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ARQ (Santiago)

versión On-line ISSN 0717-6996

ARQ (Santiago)  no.99 Santiago ago. 2018 


Fashionably late

Francisco Díaz1 

1Editor revista ARQ. Profesor asistente, Escuela de Arquitectura, Pontificia Universidad Católica de Chile, Santiago, Chile.

It’s not easy to start a global debate from Chile. However, the advantage is that we can join the conversation once its relevance is already proved. Today, when magazines are too slow to be considered novelty, our function is to separate the chaff from the wheat: not only to differentiate topics with historical scope from those that are merely news, but also to discern what is valuable enough to be printed. Thus, this issue of ARQ arrives ‘fashionably late' to a conversation already underway in magazines3 and seminars.4 The question is, what can our contribution be to the conversation about infrastructure?

Let's start with an image: a couple of tourists who, after having ceviche for lunch in the Central Market of Santiago, pay the check at their table using a credit card. They landed at the airport, went through customs - security and sanitary controls - and then drived to Santiago by a private urban highway. The fish for the ceviche reached a city without coast in a refrigerated truck which kept it fresh in its transit from the port to the Fishing Terminal and then to the kitchen of the restaurant; the vegetables on the plate also grew kilometers away thanks to rural irrigation infrastructures, later stored and distributed throughout the country by interurban roads until arriving at the Distribution Center and from there to the restaurant - where they were cleaned using water and sewage infrastructures. When paying, the couple took advantage of the global interconnection of banking infrastructures, in addition to using the country's electricity infrastructure, the communication networks that allow wireless payment and the tax collection apparatus. That is, more than 15 different infrastructures working together to allow tourists to have a ceviche. Had we noticed this?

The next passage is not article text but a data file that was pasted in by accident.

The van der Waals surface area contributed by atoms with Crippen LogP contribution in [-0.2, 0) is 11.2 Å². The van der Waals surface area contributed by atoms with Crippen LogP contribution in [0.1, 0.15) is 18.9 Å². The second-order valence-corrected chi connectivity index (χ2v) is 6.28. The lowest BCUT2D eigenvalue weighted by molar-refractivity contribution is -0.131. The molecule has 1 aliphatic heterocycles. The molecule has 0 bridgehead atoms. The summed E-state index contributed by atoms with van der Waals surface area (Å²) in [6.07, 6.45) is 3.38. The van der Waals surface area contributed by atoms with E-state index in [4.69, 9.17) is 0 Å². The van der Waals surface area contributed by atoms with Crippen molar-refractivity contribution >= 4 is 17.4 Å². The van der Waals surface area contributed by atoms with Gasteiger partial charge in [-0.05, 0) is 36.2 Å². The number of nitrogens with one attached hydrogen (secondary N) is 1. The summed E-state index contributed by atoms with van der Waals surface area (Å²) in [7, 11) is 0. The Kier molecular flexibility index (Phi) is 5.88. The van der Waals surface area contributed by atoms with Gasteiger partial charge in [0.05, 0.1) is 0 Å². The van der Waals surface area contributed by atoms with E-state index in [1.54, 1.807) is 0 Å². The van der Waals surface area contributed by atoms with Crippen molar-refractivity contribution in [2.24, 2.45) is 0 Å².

Although infrastructures “are a prerequisite for any modern notion of 'civilization'” (Graham, 2010:4), we rarely notice how much we depend on them. Maybe the fact that we only interact with their interfaces makes them go unnoticed, to the point that we only remember their existence when they fail or at the end of the month when we have to pay the bill.

Such invisibility makes it difficult to approach them from architecture. Perhaps as a way to ‘architecturize’ them is that Keller Easterling (2016:24) calls them “matrix-space”; showing that, even if they are intangible, infrastructures are located in space and, as a matrix, they always operate in interconnection with others.

But Easterling also defines the contemporary infrastructural space as “the secret weapon of the most powerful people on Earth” (2014:15), because it allows activities that may go unnoticed but are consequential. That is, infrastructures may be of public usefulness, but they do not necessarily arise as a way to increase the common wealth.

As a neoliberal response to the problem of the large scale, infrastructures threaten to replace planning, allowing authorities to give up their duty to think in the long-term and simply conform with announcing, approving or rejecting infrastructure projects.

Infrastructures also show that utopias still exist. But it is no longer the modern utopia (the idea that development would enable a better society), but rather the utopia of management (the argument that an invisible, abstract system would optimize the outcome of contradictory demands). Since the complexity of infrastructure projects makes them impossible to be controlled by a single person, the ability of the system to manage variables - such as resources, actors, knowledge or others - is highlighted by infrastructures. In the realm of infrastructure, the best outcome is replaced by the optimal, just as the management office replaces the architectural.

And here is where the problem appears. Many decades of historical research were needed for the discipline to recognize its political condition and for the profession to assume its dependence on power. However, it only took a couple of decades of neoliberal space for architecture to go back several slots, barely achieving a position in the makeup room of abstraction: it became, at its best, a mitigation measure to soften the impact of infrastructure. Thus, while a significant part of the discipline barricades itself behind the argument of the thinking hand, the invisible hand of management occupies the role architecture claimed as its own a century ago. Had we noticed this?

Between the tourists who carelessly use infrastructures and the management offices that carry them out without questioning them, there is a critical space which can be occupied by architecture. It is there that the projects, essays, and research in this issue of ARQ are located and, from that position, their contribution consists of expanding such a space. The advantage of arriving late to the conversation is that we can evaluate what has already been said; the advantage of our delay being fashionable is that our contribution can still be useful.


GRAHAM, Stephen. Disrupted Cities: When Infrastructure Fails. New York: Routledge, 2010. [ Links ]

EASTERLING, Keller. Extrastatecraft: the power of infrastructure space. London; Brooklyn, NY: Verso, 2014. [ Links ]

EASTERLING, Keller. “Zonas de excepción económica”. ARQ 92 (abril, 2016):16-25. [ Links ]

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